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I Belong

Review: Lockstep by Karl Schroeder

LockstepTitle: Lockstep

Author: Karl Schroeder

Genre: Science Fiction

Series: N/A

Publication Date: March 25, 2014

Format: Hardcover, 352 Pages

ISBN-10: 0765337266 (Tor/Macmillan)

ISBN-13: 978-0765337269 (Tor/Macmillan)

Reviewed by: Steph


When seventeen-year-old Toby McGonigal finds himself lost in space, separated from his family, he expects his next drift into cold sleep to be his last. After all, the planet he’s orbiting is frozen and sunless, and the cities are dead. But when Toby wakes again, he’s surprised to discover a thriving planet, a strange and prosperous galaxy, and something stranger still—that he’s been asleep for 14,000 years.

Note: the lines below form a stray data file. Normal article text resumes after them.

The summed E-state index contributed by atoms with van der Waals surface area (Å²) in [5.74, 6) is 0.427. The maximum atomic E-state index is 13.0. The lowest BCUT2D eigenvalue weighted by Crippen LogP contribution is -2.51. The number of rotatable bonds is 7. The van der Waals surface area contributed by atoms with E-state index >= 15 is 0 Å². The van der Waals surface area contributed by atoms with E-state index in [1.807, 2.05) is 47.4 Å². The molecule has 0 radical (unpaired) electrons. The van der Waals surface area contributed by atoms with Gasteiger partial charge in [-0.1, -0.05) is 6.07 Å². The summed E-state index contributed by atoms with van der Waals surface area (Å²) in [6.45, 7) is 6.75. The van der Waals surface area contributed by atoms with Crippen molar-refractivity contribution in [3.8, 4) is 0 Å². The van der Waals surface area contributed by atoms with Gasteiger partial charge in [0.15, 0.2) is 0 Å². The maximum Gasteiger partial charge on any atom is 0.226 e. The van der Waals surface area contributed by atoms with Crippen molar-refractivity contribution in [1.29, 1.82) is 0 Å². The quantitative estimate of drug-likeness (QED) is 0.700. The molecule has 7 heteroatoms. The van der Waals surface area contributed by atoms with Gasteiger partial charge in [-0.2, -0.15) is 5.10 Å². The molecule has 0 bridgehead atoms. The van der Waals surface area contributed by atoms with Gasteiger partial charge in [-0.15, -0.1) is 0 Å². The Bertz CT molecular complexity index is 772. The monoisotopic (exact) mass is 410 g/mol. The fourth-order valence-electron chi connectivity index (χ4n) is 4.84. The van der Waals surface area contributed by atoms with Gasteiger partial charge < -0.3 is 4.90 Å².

Welcome to the Lockstep Empire, where civilization is kept alive by careful hibernation. Here cold sleeps can last decades and waking moments mere weeks. Its citizens survive for millennia, traveling asleep on long voyages between worlds. Not only is Lockstep the new center of the galaxy, but Toby is shocked to learn that the Empire is still ruled by its founding family: his own.

Toby’s brother Peter has become a terrible tyrant. Suspicious of the return of his long-lost brother, whose rightful inheritance also controls the lockstep hibernation cycles, Peter sees Toby as a threat to his regime. Now, with the help of a lockstep girl named Corva, Toby must survive the forces of this new Empire, outwit his siblings, and save human civilization.

Karl Schroeder’s Lockstep is a grand innovation in hard SF space opera.